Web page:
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Review: iFrogz Impulse and Summit Bluetooth Headphones

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Nov 18, 2016, 12:00 PM   by Eric M. Zeman

iFrogz's Impulse and Summit wireless headphones are Bluetooth on a (shoestring) budget. They are a low-cost option for those who may need to save some cash or for those want a pair of throw-away headphones for travel. Here is Phonescoop's review.

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The Impulse and Summit Bluetooth headphones from iFrogz are budget-friendly, minimalist buds for people seeking a wire-free existence. The Impulse sits at the top of the iFrogz line in terms of audio quality, while the Summit focuses more on providing comfort, fit, and performance for active types. Can low-cost buds like the Impulse and Summit deliver the goods with torturing your tunes? We found out.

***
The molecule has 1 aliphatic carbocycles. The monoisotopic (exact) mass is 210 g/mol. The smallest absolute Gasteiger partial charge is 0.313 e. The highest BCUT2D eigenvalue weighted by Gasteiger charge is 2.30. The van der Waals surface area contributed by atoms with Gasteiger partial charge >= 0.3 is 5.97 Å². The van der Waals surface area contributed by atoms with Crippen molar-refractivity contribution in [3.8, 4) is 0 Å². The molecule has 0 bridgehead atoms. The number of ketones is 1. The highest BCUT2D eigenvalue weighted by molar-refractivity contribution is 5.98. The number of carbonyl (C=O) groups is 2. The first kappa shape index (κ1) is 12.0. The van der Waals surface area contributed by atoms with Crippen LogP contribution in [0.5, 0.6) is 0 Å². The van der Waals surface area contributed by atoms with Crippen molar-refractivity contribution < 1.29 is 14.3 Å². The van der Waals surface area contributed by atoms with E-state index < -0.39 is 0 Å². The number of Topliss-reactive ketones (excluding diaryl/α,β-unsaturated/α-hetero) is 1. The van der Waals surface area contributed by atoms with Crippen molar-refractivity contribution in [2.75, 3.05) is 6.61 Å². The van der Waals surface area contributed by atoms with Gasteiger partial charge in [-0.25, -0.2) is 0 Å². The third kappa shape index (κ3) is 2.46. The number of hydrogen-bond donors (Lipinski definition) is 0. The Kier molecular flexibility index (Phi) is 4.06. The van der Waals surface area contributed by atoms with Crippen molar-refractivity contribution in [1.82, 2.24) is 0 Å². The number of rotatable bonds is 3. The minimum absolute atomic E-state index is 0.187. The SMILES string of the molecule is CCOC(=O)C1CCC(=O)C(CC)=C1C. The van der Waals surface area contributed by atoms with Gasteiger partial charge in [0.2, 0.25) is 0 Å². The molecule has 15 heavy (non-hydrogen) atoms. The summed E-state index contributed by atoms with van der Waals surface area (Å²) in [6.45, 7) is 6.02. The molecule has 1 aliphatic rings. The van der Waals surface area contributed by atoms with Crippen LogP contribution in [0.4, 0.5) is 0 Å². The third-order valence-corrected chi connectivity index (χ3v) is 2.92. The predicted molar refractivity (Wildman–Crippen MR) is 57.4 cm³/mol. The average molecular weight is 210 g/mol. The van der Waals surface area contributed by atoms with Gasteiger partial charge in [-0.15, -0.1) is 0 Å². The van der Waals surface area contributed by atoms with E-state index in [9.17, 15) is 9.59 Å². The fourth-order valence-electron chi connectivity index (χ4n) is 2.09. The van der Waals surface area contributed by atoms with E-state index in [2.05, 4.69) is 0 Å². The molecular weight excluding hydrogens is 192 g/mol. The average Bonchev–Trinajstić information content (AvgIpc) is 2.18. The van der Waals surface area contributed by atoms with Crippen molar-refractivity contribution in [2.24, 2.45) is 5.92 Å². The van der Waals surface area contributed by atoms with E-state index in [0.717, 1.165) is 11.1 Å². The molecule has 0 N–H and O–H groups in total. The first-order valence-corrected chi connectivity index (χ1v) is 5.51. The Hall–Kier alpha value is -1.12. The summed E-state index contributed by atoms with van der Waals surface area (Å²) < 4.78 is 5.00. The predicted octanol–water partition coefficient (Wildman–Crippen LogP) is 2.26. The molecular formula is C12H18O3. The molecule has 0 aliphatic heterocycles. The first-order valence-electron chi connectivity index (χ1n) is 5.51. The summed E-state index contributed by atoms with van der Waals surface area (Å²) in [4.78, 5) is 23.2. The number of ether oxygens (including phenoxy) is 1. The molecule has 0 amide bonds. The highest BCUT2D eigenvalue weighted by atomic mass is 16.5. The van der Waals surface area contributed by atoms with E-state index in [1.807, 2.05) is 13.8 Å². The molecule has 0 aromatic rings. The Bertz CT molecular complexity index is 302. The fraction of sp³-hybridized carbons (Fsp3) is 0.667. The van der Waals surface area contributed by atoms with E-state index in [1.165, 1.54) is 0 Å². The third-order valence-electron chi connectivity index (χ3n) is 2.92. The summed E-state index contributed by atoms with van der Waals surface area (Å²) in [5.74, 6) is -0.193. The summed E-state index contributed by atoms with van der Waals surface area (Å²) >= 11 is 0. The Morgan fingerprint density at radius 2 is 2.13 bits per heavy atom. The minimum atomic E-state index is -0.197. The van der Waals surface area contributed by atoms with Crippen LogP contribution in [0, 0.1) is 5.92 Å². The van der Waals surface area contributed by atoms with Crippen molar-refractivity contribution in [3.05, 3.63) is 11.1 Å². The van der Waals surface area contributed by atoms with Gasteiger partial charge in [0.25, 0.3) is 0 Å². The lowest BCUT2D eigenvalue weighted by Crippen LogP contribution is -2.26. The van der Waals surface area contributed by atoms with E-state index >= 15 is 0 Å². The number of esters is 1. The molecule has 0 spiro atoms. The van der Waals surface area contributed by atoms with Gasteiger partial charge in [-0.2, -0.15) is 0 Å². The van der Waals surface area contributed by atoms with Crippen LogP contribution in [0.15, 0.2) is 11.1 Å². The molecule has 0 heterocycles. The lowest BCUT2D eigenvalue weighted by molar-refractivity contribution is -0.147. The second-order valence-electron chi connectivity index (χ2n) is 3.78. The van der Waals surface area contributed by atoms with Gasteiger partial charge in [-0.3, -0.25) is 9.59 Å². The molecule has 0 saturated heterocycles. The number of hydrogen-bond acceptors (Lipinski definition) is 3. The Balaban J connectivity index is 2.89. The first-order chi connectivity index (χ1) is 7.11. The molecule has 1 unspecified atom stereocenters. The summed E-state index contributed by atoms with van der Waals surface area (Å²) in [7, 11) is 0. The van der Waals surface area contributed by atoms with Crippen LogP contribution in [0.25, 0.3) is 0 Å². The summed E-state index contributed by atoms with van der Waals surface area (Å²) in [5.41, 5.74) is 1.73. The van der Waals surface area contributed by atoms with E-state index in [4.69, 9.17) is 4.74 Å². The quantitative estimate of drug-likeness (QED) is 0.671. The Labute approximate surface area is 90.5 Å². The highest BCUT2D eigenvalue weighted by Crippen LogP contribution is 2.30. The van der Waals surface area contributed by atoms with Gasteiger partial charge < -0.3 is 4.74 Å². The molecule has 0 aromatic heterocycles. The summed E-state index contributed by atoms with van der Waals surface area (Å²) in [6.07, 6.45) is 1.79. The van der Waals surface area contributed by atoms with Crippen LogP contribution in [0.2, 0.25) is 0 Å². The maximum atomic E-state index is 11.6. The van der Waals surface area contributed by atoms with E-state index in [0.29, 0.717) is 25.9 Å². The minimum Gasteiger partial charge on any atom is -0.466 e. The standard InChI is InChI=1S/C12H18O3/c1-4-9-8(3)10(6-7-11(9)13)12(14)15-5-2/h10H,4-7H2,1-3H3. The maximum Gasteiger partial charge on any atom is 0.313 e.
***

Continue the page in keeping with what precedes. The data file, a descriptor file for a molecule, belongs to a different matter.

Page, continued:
Striking a balance between price and performance is a difficult juggling act for technology companies. Throwing too high or too low can lead to things crashing down on your head. A division of accessory maker Zagg, iFrogz's headphones are among the least expensive available. The Impulse costs all of $40, and the Summit is even less at $35. These low prices don't stop iFrogz from making some big claims.


The Impulse and Summit share the same basic form factor, and even share some components. Each has two buds separated by a cable. A control module, where the cables meet, contains the buttons, battery, wireless radio, and microphone for voice calls.